Colorado History

Historic George Schleier Mansion to Become Boutique Hotel and Restaurant

George Schleier Mansion
George Schleier Mansion Historic Denver
Urban Cowboy, a cowboy-inspired boutique hotel chain, is set to open an eighteen-room outpost at the George Schleier Mansion, at 1665 Grant Street in 2023.

The Queen Anne-style building was built by architect Fred Edbrooke for George C. Schleier, a hat tycoon and politician, in the 1880s. Its distinct architectural features include gargoyles, engraved Bavarian swans reflecting Schleier's German heritage, and an iconic dome; there are eight fireplaces in the mansion, some hand-carved. For the past several decades, the building, which is listed on the National Register of Historic Places, has been used for offices.

"We’re excited to witness its transformation into more active use for a new generation, and know that a special historic place like this will help anchor the growing neighborhood,” says Annie Levinsky in an announcement of the project. Now with History Colorado, Levinsky worked on the deal while she was executive director of Historic Denver, which secured a preservation easement on the property in 2018.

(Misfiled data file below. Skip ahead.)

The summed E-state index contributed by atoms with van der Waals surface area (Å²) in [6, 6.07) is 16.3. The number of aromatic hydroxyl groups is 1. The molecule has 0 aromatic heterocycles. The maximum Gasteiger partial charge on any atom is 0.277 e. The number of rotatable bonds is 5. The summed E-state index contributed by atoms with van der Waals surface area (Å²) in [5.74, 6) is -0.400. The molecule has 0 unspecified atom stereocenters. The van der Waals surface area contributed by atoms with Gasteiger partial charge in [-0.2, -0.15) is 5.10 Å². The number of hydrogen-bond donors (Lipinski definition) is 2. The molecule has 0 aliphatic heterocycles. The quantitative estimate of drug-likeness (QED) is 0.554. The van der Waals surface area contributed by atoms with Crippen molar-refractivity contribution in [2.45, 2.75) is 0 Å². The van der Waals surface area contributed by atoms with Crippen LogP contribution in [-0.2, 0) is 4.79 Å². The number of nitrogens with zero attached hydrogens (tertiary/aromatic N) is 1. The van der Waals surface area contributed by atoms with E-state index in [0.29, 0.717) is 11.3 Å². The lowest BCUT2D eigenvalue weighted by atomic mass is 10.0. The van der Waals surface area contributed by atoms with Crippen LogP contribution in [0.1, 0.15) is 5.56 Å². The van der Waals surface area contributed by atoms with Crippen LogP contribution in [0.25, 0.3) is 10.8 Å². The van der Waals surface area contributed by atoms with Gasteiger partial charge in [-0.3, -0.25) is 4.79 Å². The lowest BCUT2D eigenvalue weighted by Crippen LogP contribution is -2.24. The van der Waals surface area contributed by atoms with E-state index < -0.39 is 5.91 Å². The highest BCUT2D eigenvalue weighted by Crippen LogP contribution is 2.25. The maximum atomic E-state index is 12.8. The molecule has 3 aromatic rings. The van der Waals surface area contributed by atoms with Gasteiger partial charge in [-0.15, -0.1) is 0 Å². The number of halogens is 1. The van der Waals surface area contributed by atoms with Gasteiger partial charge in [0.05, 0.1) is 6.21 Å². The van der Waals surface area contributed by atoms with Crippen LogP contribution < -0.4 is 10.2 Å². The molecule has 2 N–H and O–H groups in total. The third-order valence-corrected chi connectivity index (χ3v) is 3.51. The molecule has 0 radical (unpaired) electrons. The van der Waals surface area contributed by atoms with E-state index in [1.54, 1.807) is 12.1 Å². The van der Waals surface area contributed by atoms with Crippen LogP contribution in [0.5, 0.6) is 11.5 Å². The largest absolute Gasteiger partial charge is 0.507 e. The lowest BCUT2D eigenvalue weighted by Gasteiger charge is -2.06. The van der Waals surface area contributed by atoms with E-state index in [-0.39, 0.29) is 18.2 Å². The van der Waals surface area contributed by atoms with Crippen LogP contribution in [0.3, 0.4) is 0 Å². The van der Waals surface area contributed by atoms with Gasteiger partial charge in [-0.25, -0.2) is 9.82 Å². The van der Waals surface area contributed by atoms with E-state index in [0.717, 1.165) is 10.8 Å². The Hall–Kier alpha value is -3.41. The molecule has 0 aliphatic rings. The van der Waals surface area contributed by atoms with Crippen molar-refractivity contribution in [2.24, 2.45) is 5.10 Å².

"Part of our easement agreement with the owners [is that] we do review any exterior changes to the building," says Shannon Stage, manager of grants and preservation services for Historic Denver.
The Cabin room at Urban Cowboy's Nashville location.
Urban Cowboy/Instagram
Urban Cowboy will work with Historic Denver and GBX Group LLC, a firm that preserves historic real estate and helps repurpose it (in another Historic Denver deal, GBX stepped up to help save the Tom's Diner structure), to ensure that the building will keep its integrity while also becoming an attraction for travelers.

Urban Cowboy owners Lyon Porter and Jersey Banks (a Denver native) opened their first hotel in Brooklyn (that building now houses a design studio), then added spots in Nashville and the Catskills.

The two-story carriage house in back of the George Schleier Mansion will become the brand's restaurant, Public House, which is also a staple at the Nashville location. It will serve craft cocktails along with a menu of small plates and wood-fired pies created by Brooklyn-based (and Michelin-starred) Roberta's Pizza. The second floor of the carriage house will be used as a lounge and private event space.

"We’re really inspired by the romantic, rustic nostalgia of what was authentically cowboy in Colorado and the West, which is different from what cowboy culture looked like in Nashville,” says Banks. “I’m especially excited to play with this since I grew up here.”
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Katrina Leibee, a recent graduate of Colorado State University, is an editorial fellow at Westword, covering politics, business and culture.
Contact: Katrina Leibee